Sharks vs. Penguins: Preview of Game 5 of 2016 Stanley Cup Final

Lyle Richardson@@SpectorsHockeyFeatured ColumnistJune 8, 2016

Sharks vs. Penguins: Preview of Game 5 of 2016 Stanley Cup Final

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    Eric Risberg/Associated Press

    The Pittsburgh Penguins defeated the San Jose Sharks by a score of 3-1 in Game 4 of the 2016 Stanley Cup Final. This game was also the first time in this series where the margin of victory was more than one goal.

    With the win, the Penguins hold a 3-1 lead in the best-of-seven matchup. The series returns to Pittsburgh for Game 5, giving the Pens a golden opportunity to capture the Cup on home ice. 

    The Sharks, meanwhile, must win this game to keep their championship hopes alive and force Game 6 back in San Jose.

    In this preview of Game 5 of the 2016 Stanley Cup Final, we'll examine the critical factors that could seal a championship for the Penguins or keep the Sharks' comeback hopes alive. 

    You can weigh in with your thoughts on this preview in the comments section below. 

Recap of Game 4

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    Eric Risberg/Associated Press

    Once again, the Penguins got off to a good start and were rewarded with the game-opening goal. Sharks goaltender Martin Jones gave up a fat rebound on a Phil Kessel shot, which defenseman Ian Cole pounced on for his first of the playoffs.

    In the second period, Evgeni Malkin made it 2-0 by tipping in a hard pass from Kessel. It was Malkin's first goal of the series, as well as the Penguins' first power-play tally of the series.

    The Penguins came close to widening the lead. Pittsburgh blueliner Justin Schultz and winger Tom Kuhnhackl fired shots that beat Jones cleanly but clanked harmlessly off the goalposts. 

    In the third, the Sharks cut the lead to 2-1 on a goal by forward Melker Karlsson. They pushed furiously to tie the game, outshooting the Penguins 12-7 and outchancing them 11-3.

    But with just over two minutes remaining in the third, Penguins left wing Carl Hagelin sprung center Eric Fehr on a partial breakaway. Fehr made no mistake, beating Jones to the blocker side to seal the victory.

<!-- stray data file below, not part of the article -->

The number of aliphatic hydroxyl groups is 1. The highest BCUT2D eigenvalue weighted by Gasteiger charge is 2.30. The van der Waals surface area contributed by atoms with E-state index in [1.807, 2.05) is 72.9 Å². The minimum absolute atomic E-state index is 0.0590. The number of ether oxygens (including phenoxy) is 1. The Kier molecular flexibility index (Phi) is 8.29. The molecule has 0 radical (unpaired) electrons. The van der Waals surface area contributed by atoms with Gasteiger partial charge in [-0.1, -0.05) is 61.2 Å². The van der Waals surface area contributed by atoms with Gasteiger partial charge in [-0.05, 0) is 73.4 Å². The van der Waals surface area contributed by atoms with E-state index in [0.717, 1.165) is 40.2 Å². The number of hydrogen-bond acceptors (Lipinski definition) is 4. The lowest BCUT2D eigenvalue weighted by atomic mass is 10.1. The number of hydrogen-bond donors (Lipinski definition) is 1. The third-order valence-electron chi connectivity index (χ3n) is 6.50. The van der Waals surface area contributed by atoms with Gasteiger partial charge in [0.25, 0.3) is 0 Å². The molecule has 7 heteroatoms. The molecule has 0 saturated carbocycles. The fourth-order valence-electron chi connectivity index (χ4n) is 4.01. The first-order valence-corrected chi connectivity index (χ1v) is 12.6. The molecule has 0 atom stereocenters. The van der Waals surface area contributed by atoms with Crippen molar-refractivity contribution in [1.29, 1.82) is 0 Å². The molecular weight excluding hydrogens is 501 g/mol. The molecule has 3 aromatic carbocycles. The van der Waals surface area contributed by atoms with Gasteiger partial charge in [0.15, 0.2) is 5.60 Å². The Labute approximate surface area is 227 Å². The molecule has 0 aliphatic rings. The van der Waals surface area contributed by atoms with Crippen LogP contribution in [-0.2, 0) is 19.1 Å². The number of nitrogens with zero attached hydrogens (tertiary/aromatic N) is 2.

Closing the Deal at Home

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    Bruce Bennett/Getty Images

    With a 3-1 lead in this series, the Penguins stand an excellent chance of closing out this series in Game 5. However, they'll face considerable pressure to wrap this up at home.

    Over 18,000 fans will jam the Consol Energy Center expecting to see the Penguins win a Stanley Cup on home ice for the first time in franchise history. The energy in the building could be overwhelming. 

    Many of the Penguins have never been this close to winning the Cup. They could get swept up in the emotion of the moment, lose their focus and get knocked off their game plan.

    The Sharks will be counting on it. Given how this series has gone, it could be the only thing that shifts momentum away from the Penguins. 

    Evgeni Malkin, Kris Letang, Chris Kunitz, Marc-Andre Fleury and captain Sidney Crosby were part of the Penguins' 2009 championship team. Their experience and leadership served the Penguins well thus far. It's up to them to keep their teammates' eyes on the prize. 

    The Sharks, meanwhile, face a more daunting challenge. They have to overcome Stanley Cup Final history as well as the Penguins. The Mercury News' Jon Wilner reports the 1942 Toronto Maple Leafs are the only team to overcome a 3-1 series deficit to win the Stanley Cup.